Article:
Narrative pacing aside the problem is Hacker’s Memory simply feels too similar to it’s predecessor, far too many aspects are near identical to a such a degree that Hacker’s Memory feels more standalone expansion than it does full blown release. Locals are recycled on mass with no hint of freshening up to at least not make it feel like you’re playing the same game from 2016. On Top of that, while it’s nice that there’s something around an additional a hundred Digimon to battle and collect (increasing from 249 to 340 in total) the combat is the same baby’s first JPRG. There are something like 8 elemental types to consider with their own collection of rock-paper-scissor dynamics but these honestly felt like they could be ignored for most battles besides a few on the hard difficulty. Instead the important dynamic to remember is the relations between the four attributes: Data, Vaccine, Virus and Free Digimon types. It’s important to have at least one of each of the first three types to cover your bases as each type can deal double damage to it’s counterpart while halving it’s effectiveness to the other. Especially on hard mode (which phones it in with the lazy “give the enemies more numbers” approach) understanding the dynamic between the trio is key to handling the more difficult boss fights but honestly besides that you could be forgiven for simple hitting the autobattle button for next to all random encounters.

The game does implement a new kind of battle system in the form of Dominion Battles but they felt so sluggishly slow that they have an air of stapled on about them. Dominion Battles, simply put, have you taking on teams of hackers with an additional 2 team mates with their own digimon parties where the aim is to control as many points on a board to win. Each character can move up to two spaces, occupying a numbered square nets that many points as long as the enemy team doesn’t move onto said square. Should two opposing characters occupy the same space then battle commences where each participating Digimon only has one turn each, damage is permanent for the Dominion Battle and items are disabled.

In these battles it’s better to not focus on defeating enemies since you have a limited amount of turns to accrue the required points and often a single skirmish won’t be enough to decommission an enemy player.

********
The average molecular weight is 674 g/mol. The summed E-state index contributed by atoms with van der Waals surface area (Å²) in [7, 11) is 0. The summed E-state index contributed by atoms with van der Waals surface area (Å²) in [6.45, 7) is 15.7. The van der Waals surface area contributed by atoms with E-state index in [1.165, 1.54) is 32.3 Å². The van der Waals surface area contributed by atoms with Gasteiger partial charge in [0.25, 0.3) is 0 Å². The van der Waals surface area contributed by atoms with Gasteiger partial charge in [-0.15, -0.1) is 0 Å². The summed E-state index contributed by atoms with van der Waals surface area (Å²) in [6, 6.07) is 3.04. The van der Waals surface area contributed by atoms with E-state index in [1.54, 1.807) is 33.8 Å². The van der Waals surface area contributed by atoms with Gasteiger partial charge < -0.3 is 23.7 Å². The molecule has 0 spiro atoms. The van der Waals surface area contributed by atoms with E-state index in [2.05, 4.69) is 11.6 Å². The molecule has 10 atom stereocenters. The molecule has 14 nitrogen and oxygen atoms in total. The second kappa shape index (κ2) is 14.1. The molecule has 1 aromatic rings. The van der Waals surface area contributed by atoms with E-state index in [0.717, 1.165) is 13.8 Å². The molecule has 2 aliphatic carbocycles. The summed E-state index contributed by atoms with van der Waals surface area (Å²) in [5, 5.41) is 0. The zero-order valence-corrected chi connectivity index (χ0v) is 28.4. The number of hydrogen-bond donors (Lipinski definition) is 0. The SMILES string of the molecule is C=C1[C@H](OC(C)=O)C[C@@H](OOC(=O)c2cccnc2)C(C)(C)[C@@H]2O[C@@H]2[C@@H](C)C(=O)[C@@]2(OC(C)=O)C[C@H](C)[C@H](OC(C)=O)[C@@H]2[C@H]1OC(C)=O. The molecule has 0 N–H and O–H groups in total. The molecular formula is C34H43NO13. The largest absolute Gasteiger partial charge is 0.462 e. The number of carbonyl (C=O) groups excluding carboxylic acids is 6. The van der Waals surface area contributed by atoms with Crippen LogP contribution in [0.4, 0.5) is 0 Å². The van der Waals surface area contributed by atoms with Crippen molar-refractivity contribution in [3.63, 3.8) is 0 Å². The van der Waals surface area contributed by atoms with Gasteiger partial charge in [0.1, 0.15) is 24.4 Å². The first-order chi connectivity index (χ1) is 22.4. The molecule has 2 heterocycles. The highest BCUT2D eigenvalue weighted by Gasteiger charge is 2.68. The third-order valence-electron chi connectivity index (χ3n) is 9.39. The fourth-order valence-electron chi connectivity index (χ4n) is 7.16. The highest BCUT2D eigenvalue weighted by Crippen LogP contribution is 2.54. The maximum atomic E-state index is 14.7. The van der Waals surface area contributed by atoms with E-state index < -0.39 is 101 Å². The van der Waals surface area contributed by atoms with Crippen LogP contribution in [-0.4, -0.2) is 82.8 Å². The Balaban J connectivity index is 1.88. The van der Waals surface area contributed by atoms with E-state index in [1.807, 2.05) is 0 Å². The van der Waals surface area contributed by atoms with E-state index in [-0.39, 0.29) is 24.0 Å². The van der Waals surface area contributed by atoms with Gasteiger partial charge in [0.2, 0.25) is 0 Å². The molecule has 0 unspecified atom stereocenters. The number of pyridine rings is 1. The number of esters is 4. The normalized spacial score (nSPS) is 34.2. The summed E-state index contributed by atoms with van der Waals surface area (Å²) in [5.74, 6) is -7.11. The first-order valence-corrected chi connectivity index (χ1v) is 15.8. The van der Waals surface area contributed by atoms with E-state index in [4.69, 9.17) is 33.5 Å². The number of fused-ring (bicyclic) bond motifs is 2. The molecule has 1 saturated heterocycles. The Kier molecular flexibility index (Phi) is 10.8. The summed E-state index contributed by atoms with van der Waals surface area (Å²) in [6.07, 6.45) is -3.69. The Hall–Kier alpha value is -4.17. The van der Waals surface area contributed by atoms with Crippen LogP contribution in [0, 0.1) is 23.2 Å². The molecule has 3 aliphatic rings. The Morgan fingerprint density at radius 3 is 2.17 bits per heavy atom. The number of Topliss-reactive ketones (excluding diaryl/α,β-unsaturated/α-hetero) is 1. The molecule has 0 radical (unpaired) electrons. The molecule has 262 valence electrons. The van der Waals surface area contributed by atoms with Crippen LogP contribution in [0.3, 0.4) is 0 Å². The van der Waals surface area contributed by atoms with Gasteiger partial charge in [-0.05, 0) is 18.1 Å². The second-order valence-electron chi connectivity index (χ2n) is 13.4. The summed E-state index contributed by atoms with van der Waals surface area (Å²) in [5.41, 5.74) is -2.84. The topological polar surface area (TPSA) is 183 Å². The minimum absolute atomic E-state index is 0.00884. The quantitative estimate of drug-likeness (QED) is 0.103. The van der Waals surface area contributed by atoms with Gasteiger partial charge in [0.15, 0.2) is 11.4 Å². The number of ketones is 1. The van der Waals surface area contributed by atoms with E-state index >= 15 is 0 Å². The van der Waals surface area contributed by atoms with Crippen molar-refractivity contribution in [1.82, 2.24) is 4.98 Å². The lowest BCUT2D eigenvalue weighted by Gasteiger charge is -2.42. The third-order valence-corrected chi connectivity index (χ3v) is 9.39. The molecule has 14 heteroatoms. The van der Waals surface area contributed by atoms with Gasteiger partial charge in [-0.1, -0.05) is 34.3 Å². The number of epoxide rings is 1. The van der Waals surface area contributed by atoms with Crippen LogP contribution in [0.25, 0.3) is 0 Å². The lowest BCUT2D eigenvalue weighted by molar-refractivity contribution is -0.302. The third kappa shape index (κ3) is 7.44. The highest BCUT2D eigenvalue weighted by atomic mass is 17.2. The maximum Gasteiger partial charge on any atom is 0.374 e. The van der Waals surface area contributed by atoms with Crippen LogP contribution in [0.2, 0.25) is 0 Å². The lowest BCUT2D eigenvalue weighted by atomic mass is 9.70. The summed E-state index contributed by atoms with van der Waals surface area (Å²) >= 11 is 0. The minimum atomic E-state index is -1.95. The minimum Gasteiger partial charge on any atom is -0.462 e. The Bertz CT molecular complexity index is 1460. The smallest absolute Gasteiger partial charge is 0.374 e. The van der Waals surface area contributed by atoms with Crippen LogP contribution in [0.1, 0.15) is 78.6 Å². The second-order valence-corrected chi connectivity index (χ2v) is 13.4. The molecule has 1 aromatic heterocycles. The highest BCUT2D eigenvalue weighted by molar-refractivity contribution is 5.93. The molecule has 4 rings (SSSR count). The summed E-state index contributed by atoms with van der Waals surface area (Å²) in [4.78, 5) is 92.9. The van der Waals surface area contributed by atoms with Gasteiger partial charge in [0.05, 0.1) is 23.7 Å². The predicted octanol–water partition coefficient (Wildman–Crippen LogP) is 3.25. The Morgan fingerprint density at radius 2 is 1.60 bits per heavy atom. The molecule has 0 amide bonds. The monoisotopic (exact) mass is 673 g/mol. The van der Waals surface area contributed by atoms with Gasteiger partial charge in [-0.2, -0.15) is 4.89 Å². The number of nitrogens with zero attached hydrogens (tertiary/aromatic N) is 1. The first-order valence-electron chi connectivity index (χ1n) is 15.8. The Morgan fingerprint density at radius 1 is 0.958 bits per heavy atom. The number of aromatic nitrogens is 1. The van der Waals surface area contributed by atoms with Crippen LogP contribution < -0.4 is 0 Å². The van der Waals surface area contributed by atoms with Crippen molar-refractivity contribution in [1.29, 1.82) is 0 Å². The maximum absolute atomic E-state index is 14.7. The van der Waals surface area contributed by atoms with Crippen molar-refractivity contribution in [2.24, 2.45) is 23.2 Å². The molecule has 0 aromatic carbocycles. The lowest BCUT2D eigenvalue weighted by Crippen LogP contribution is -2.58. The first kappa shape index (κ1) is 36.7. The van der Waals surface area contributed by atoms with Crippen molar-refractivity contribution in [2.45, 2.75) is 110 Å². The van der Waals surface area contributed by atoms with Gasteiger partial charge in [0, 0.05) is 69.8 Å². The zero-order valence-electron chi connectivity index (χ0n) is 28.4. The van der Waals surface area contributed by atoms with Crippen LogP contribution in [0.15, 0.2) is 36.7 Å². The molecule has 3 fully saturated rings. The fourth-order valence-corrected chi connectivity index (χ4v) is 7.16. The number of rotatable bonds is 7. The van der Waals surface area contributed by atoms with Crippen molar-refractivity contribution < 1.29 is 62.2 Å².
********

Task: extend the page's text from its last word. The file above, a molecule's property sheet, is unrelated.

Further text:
Everything else bar some little aesthetic customizations to your character and digimon, remains very much the same; once you’ve battled a certain digimon enough times you’ll accrue enough data to be able to recreate them at the Digi Lab to add to your team. The Digi Lab once again acts as a sort of all-in-one Pokemon centre that serves as your go-to for all your digimon needs including digivolutions, items, farming, training, revisiting dungeons and battling online.

When all is said and done though I feel rather apprehensive when it comes to deciding to recommend this title to both newcomers and returning fans. Ultimately Digimon Story: Cyber Sleuth - Hacker’s Memory reuses a ton of recycled assets leaving it feeling dated and done on the cheap, from the same low resolution textures down to the an almost identical soundtrack.

I’m hard pressed to suggest buying this game as it is now, too much feels the same and after spending 60+ hours on Cyber Sleuth, paying almost the same as I would for a full blown AAA release for what feels like an expansion still leaves me feeling bitter.


Tons of Digimon to capture,

Some poignant themes while remembering to have light heartedness to it,

Decent side cast of characters with interesting character arcs.



The exact same unchallenging combat,

Poorly paced narrative,

Dated PSVita presentation,

Too many copy+pasted assets,

Feels more like an expansion than a full release.


Final verdict,

Digimon Story: Cyber Sleuth - Hacker’s Memory scores a lukewarm 6.5/10.